Understanding Your Rights Under the New Jersey Sexual Harassment Law

Following our recent blog on recognizing sexual harassment in the workplace, it is also essential to understand your rights if you are a victim of harassment. New Jersey has one of the most comprehensive anti-discrimination laws in the United States, offering valuable protections against workplace harassment. By learning more about the New Jersey Law Against Discrimination, you can empower yourself to take action and seek justice.

Your Rights Under New Jersey Law

Under the New Jersey Law Against Discrimination, you have the fundamental right to be free from sexual harassment in your workplace, regardless of your gender or sexual orientation. This means that you have the right to:

  • Be free from unwelcome sexual advances
  • Be free from sexually suggestive comments or jokes
  • Be free from offensive sexual materials
  • Be free from unwanted touching or physical contact
  • Be free from retaliation if you report sexual harassment

Reporting Sexual Harassment

If you have been sexually harassed, The first step should be to report the harassment to your employer. If you have concerns about doing so, we recommend you speak with one of the attorneys here at Schall & Barasch for counseling on how to report the harassment. Under the New Jersey Law Against Discrimination, while your employer is legally obligated to stop sexual harassment and take steps to prevent it, we have unfortunately found that many employers fail to comply with the law and will try to protect the harasser rather than protect the employee making the complaint.

Employers Often Don’t Comply With Their Obligations Under The Law

Employers are legally responsible for ensuring a safe and respectful work environment for employees, including preventing and addressing sexual harassment. Below are some of the obligations the law imposes on employers:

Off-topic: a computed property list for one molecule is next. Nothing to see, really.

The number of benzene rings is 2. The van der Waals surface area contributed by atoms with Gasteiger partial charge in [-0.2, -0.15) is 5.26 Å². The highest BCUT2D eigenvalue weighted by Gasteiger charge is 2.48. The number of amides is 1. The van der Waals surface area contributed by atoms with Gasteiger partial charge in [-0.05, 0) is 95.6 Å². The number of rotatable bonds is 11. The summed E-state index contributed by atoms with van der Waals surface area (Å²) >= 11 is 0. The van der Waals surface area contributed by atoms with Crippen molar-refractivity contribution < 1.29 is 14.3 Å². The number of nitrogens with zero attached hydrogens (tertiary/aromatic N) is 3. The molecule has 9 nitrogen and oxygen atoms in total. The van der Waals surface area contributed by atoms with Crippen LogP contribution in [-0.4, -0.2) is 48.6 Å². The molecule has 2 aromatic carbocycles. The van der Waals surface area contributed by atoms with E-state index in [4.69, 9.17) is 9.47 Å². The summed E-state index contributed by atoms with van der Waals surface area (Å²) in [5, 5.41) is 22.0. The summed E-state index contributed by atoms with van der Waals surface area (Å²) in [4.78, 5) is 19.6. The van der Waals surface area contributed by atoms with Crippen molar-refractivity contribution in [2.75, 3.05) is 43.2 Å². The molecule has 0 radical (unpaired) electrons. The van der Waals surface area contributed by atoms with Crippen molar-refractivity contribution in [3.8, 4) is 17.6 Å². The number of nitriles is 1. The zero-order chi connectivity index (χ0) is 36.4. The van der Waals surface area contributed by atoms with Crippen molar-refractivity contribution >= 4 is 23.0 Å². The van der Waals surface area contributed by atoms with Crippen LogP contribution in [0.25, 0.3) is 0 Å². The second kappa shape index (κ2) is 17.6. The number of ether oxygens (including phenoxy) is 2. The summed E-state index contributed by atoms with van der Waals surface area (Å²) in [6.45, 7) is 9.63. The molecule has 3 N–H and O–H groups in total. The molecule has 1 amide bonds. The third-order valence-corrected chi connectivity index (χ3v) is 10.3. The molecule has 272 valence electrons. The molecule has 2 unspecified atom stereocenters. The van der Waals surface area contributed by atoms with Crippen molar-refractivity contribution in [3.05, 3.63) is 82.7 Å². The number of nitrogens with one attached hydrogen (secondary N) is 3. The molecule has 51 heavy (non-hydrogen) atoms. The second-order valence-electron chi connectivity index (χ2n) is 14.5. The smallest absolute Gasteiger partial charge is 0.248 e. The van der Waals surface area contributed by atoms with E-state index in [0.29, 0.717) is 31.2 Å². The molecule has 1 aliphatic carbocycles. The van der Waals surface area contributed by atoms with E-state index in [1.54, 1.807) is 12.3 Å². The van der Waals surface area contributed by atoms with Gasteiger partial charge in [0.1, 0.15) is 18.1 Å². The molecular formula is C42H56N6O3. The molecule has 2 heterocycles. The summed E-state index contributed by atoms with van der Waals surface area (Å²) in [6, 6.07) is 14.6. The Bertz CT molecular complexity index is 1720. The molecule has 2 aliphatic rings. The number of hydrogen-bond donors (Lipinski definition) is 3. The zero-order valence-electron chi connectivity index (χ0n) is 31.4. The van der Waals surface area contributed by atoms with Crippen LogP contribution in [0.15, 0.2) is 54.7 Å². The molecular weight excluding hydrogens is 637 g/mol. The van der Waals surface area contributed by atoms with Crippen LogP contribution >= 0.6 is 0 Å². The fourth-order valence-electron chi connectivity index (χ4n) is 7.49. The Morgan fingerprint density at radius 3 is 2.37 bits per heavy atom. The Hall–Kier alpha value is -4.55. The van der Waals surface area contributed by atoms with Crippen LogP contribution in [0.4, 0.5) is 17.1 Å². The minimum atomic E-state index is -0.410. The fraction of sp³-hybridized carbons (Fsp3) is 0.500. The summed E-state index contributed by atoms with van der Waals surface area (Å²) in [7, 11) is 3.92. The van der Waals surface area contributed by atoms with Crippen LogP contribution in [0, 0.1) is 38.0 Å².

• Clear Policies: Establishing and consistently enforcing policies explicitly prohibiting sexual harassment is crucial. These policies should define what constitutes harassment and outline victim-reporting procedures.
  • Training and Awareness: Equipping employees with knowledge and awareness through comprehensive training programs is vital. This training should educate employees on recognizing and preventing sexual harassment and their rights and responsibilities.
  • Prompt Response: When sexual harassment complaints arise, employers must take swift action to investigate the situation thoroughly and impartially. This includes gathering evidence, interviewing parties involved, and reaching a timely conclusion.
  • Disciplinary Action: Employers must take disciplinary action against harassment and retaliation, ranging from verbal warnings to termination, depending on the situation.

We have often found that employers fail to meet some or all of the above obligations: failing to make clear to their supervisors and employees that sexual harassment simply will not be tolerated, and that employees who engage in sexual harassment will face serious consequences.  

Filing a Lawsuit

If you have been sexually harassed or retaliated against for reporting sexual harassment, you may need to file a lawsuit against your employer. Don’t wait to take action, as there are time limits for filing suit. Contact the New Jersey employment lawyers at Schall & Barasch, LLC.: Experienced, Knowledgeable, and Dedicated to the Fight for Justice.   


Additional Resources

For more information on sexual harassment in New Jersey, please visit the following resources:

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